Dancing Queens: The Rise of Swedish Pop Culture

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Jack Sadler

English student, who lives on films, music, literature and coffee. Lover of bad jokes, the German language and Doctor Who. Aspiring critic. Can be found in Derbyshire and Leicester, but not at the same time. @JackSadler9

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A couple of years ago, I was asked by a Swedish man what I thought of when he mentioned his home country. I instinctively replied: “music”. Turns out, he thought I was going to say IKEA. Why he asked me this, I’m still not sure. In retrospect, it seems a bit strange considering this was the first time I had ever met him. However, with the recent success of Icona Pop’s ‘I Love It’, it got me thinking about the reasoning behind my answer, as well as the role Swedish culture has played on an international scale, especially in the last decade.

The 2000s saw Sweden being placed firmly in the consciousness of many people. For some, it was likely their first real interaction with the country. The man responsible for this was Stieg Larsson, whose Millennium series of novels quickly went on to sell millions. In 2008, Larsson was the second bestselling author in the world, behind Khaled Hosseini of The Kite Runner fame. Whatever your opinion on the books is, there’s no denying their popularity.

The subsequent film adaptations were mostly well-received, expertly flaunting Sweden’s cold beauty, and Noomi Rapace’s mesmerising performance as hacker and social outcast, Lisbeth Salander (aka The Girl with the Dragon Tattoo), provided her with a much-deserved boost into the realms of Hollywood. As with any foreign film that that manages to stand out, it’s inevitable that it would eventually receive a subsequent English-language treatment. David Fincher, the American directing icon behind such modern classics as Seven, Fight Club and The Social Network, was the man chosen for the job. Whilst the Hollywood version of The Girl with the Dragon Tattoo, also set in Sweden, doesn’t bring anything new to the table, it is still a fine adaptation. It also exhibited Swedish culture to an even wider audience.

The Swedish arts have enjoyed several similar successes since the start of the 21st century – 2008’s Let the Right One In remains one of the greatest horror films of all time – not to mention the 20th: Ingmar Bergman’s contribution to cinema goes without saying. Nevertheless, the music of Sweden is one area that deserves to have its triumphs recognised.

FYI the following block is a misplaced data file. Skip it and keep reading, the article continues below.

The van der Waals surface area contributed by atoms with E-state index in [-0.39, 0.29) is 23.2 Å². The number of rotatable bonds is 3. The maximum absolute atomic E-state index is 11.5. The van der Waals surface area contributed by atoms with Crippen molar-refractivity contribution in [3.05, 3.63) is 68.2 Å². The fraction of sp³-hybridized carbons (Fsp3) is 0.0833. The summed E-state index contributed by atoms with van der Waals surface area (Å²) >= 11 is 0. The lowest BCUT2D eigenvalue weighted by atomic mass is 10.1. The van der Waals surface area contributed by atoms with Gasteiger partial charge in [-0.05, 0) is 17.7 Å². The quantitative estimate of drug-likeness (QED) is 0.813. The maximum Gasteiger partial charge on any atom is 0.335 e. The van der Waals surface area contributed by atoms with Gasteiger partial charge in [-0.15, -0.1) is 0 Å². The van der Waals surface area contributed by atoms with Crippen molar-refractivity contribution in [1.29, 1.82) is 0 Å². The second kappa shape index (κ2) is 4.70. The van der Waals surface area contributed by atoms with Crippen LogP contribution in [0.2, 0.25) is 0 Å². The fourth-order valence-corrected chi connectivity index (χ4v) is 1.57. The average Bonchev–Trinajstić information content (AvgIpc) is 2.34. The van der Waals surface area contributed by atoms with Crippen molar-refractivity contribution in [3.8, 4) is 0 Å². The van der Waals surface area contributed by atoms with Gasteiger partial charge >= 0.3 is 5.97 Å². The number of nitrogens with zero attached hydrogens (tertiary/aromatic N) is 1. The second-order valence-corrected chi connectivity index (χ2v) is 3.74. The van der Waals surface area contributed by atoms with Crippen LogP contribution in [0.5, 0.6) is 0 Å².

Sweden has a long history of unabashedly shameless pop, beginning with ABBA winning the Eurovision Song Contest in 1974 and finishing up with Icona Pop’s ubiquitous smash hit of the summer. Co-written by British artist, Charli XCX (whose debut album, True Romance, is one the best pop records of the year), ‘I Love It’ was a major critical and commercial darling of 2012, although it took over a year for the UK to wake up to its inescapable charm.

Where Sweden really comes out on top is in its trend of creating progressive electronic and indie music that keeps the critics happy, whilst also incorporating the best elements of pop to make something that is a delight to listen to. Ace of Base, The Cardigans, Neneh Cherry and Roxette were key players in the 1990s and the 21st century saw a wave of acclaimed works from First Aid Kit, José González, The Hives, The Knife, Little Dragon, Lykke Li, Niki & the Dove, Peter Bjorn and John, and, to an extent, Avicii and Swedish House Mafia. Then there was Basshunter, but, as they say, every rule has an exception.

One of the biggest breakthrough acts of recent years though has to be Robyn, whose universally loved eponymous comeback album was certified gold in the UK and produced a number one single in 2007, in the form of the brilliant ‘With Every Heartbeat’. In his review of the album, Pitchfork Media’s Jess Harvell confidently states: “Trust the Swedes. They know what they’re doing with this [pop] thing.” He’s not wrong. Robyn proved it so when she came back strong in 2010, releasing the ambitious Body Talk series of three albums to further praise, which included the Grammy Award-nominated single, ‘Dancing on My Own’, and featured collaborations with the likes of Diplo, Röyksopp and Snoop Dogg.

All this goes to show that the Swedish clearly know how to make hits. Most people won’t be surprised to hear that ABBA are the most successful group ever to take part in the Eurovision Song Contest. Their reputation cannot be understated in the United Kingdom especially, where, inexplicably, Mamma Mia! is the sixth highest-grossing  film of all time and maintains the record for the total number of DVDs sold. It is also the highest-grossing musical of all time worldwide, although last year’s Les Misérables is hot on its heels. It’s important to remember the crucial position Eurovision played in all of this, in that it kickstarted the band on the road to international success. And with the topic of Eurovision, we come full circle to 2012, when Swedish singer Loreen won the Contest with the actually rather excellent ‘Euphoria’ (by Eurovision standards, at least) and notched up the record number of 12 points in the process.

‘I Love It’, therefore, is simply the latest in a run of musical treasures to hail from the Scandinavian Kingdom over the past four decades – and here’s hoping that it’s far from being the last.

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